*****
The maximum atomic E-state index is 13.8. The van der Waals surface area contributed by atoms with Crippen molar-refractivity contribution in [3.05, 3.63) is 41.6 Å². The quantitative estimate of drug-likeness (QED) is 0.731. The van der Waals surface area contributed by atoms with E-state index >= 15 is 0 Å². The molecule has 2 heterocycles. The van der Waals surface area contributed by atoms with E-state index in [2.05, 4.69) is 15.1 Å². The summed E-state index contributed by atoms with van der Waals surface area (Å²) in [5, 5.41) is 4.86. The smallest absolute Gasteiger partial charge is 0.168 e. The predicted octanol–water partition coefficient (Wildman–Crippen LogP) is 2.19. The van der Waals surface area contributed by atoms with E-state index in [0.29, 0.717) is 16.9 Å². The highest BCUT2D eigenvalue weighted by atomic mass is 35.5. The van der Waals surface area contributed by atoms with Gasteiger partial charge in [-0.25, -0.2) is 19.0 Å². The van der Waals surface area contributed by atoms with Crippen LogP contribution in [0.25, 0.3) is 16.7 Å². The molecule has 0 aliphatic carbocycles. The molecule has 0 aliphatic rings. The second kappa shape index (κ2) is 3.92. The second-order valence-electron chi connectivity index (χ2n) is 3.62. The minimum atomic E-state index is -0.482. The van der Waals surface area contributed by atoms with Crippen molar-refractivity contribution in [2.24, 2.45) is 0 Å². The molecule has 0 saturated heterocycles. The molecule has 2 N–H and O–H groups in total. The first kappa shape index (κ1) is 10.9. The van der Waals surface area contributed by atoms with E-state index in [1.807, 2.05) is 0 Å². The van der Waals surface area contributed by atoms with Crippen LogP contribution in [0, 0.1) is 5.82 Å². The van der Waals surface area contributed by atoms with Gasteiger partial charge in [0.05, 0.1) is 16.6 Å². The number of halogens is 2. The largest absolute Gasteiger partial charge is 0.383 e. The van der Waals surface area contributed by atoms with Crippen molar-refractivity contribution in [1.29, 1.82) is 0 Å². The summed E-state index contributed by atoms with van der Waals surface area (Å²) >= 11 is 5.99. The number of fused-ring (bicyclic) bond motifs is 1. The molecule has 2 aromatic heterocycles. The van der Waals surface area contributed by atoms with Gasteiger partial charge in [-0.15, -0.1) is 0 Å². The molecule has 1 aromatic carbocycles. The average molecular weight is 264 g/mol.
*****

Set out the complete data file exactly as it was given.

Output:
The maximum atomic E-state index is 13.8. The van der Waals surface area contributed by atoms with Crippen molar-refractivity contribution in [3.05, 3.63) is 41.6 Å². The quantitative estimate of drug-likeness (QED) is 0.731. The van der Waals surface area contributed by atoms with E-state index >= 15 is 0 Å². The molecule has 2 heterocycles. The van der Waals surface area contributed by atoms with E-state index in [2.05, 4.69) is 15.1 Å². The summed E-state index contributed by atoms with van der Waals surface area (Å²) in [5, 5.41) is 4.86. The smallest absolute Gasteiger partial charge is 0.168 e. The predicted octanol–water partition coefficient (Wildman–Crippen LogP) is 2.19. The van der Waals surface area contributed by atoms with E-state index in [0.29, 0.717) is 16.9 Å². The highest BCUT2D eigenvalue weighted by atomic mass is 35.5. The van der Waals surface area contributed by atoms with Gasteiger partial charge in [-0.25, -0.2) is 19.0 Å². The van der Waals surface area contributed by atoms with Crippen LogP contribution in [0.25, 0.3) is 16.7 Å². The molecule has 0 aliphatic carbocycles. The molecule has 0 aliphatic rings. The second kappa shape index (κ2) is 3.92. The second-order valence-electron chi connectivity index (χ2n) is 3.62. The minimum atomic E-state index is -0.482. The van der Waals surface area contributed by atoms with Crippen molar-refractivity contribution in [2.24, 2.45) is 0 Å². The molecule has 0 saturated heterocycles. The molecule has 2 N–H and O–H groups in total. The first kappa shape index (κ1) is 10.9. The van der Waals surface area contributed by atoms with E-state index in [1.807, 2.05) is 0 Å². The van der Waals surface area contributed by atoms with Crippen LogP contribution in [0, 0.1) is 5.82 Å². The van der Waals surface area contributed by atoms with Gasteiger partial charge in [0.05, 0.1) is 16.6 Å². The number of halogens is 2. The largest absolute Gasteiger partial charge is 0.383 e. The van der Waals surface area contributed by atoms with Crippen molar-refractivity contribution in [1.29, 1.82) is 0 Å². The summed E-state index contributed by atoms with van der Waals surface area (Å²) >= 11 is 5.99. The number of fused-ring (bicyclic) bond motifs is 1. The molecule has 2 aromatic heterocycles. The van der Waals surface area contributed by atoms with Gasteiger partial charge in [-0.15, -0.1) is 0 Å². The molecule has 1 aromatic carbocycles. The average molecular weight is 264 g/mol.